In this video, Noah Fleming talks about the importance of having a process for field service. Learn why it's important to have a reactive and proactive approach to your customer service so that you're always prepared.
- One of the ways to show value to your clients or customers is to show a strong level of preparedness. As somebody who's charged with providing customer service in the field, it's important to think about your process for delivering great customer service if your company doesn't already have one. And for organizations as a whole, it's important to think about what is your customer service process? Process is incredibly important, it's what allows you to be consistent, and for customers, consistency is key.
People don't go to McDonald's because it's the best food ever, or because it's the cheapest, they go because it's consistent. It's a consistent experience every time. There are no surprises. A cheeseburger in California is almost always identical to the cheeseburger in Canada. It's entirely possible to create uniformly great experiences for your customers, but you have to understand why process is important and how to craft a customer service process. I break this into two distinct stages, proactive and reactive customer service.
Proactive customer service is where we reach out daily to our customers in order to strengthen our bonds with them, find new ways to add value and drive referrals. Reactive customer service happens when the customer initiates the contact. How do you react to their contact? I want you to think about the ways that you provide proactive and reactive service. On the proactive side, let me ask you this, what happens when you first see a customer? Do you have a process for how you greet him or her? Does your process outline how you answer the phone and talk to your customers? I'm not saying that you need verbatim scripts for every single thing that might be said, but it's about having a process for the best case scenario, or the way you would like to see certain situations handled.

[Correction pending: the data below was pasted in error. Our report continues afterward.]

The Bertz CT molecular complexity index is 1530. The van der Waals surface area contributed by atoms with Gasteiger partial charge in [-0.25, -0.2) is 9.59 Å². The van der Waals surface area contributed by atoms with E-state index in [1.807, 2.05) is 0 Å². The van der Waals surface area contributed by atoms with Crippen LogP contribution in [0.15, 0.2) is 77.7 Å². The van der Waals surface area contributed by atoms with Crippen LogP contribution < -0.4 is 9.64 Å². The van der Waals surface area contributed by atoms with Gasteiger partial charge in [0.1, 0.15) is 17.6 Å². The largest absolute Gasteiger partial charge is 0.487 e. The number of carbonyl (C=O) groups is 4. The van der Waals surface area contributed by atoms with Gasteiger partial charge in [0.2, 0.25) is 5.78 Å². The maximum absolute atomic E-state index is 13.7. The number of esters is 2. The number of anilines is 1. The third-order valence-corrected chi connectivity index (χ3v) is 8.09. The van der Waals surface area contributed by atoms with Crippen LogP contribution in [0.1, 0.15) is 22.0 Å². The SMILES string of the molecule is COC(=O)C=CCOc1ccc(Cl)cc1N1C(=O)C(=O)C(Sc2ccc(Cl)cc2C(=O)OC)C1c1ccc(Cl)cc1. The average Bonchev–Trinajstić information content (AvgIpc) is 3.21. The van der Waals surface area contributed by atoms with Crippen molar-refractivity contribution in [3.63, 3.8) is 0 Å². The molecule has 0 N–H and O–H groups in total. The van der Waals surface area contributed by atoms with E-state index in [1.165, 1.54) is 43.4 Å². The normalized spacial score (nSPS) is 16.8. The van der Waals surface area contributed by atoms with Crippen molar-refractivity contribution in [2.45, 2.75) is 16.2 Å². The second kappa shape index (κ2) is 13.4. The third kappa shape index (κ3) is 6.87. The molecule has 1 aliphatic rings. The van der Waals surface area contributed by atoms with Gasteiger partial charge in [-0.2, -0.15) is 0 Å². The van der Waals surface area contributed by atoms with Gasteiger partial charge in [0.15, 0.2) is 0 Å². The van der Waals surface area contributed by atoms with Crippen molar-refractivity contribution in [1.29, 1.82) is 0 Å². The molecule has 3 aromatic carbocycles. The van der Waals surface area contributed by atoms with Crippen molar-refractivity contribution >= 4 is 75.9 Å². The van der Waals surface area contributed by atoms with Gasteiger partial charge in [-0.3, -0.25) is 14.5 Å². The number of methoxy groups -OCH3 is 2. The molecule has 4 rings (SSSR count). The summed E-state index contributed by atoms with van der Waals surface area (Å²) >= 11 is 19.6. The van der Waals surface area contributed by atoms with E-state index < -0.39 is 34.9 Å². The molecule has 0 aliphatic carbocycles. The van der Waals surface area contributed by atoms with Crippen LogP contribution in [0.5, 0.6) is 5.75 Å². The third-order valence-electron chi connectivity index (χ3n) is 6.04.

Now think about it from the reactive side, do you have a process for when there's a challenging customer? Or when a customer has a complaint? Or how about when a customer is requesting a refund, or is simply unhappy? If six different associates give a customer six different responses, then we've got a congruence issue, and this creates an even worse experience for our customers. It's not consistent. Spend some time now and write down the different ways that you're servicing customers on a proactive and reactive basis, and then look at your processes, either as a company or as a whole, and ask yourself, where is there more work to be done?
- Knowing your customer
- Implementing a process
- Using a personal touch
- Soliciting feedback
- Saying no
- Following up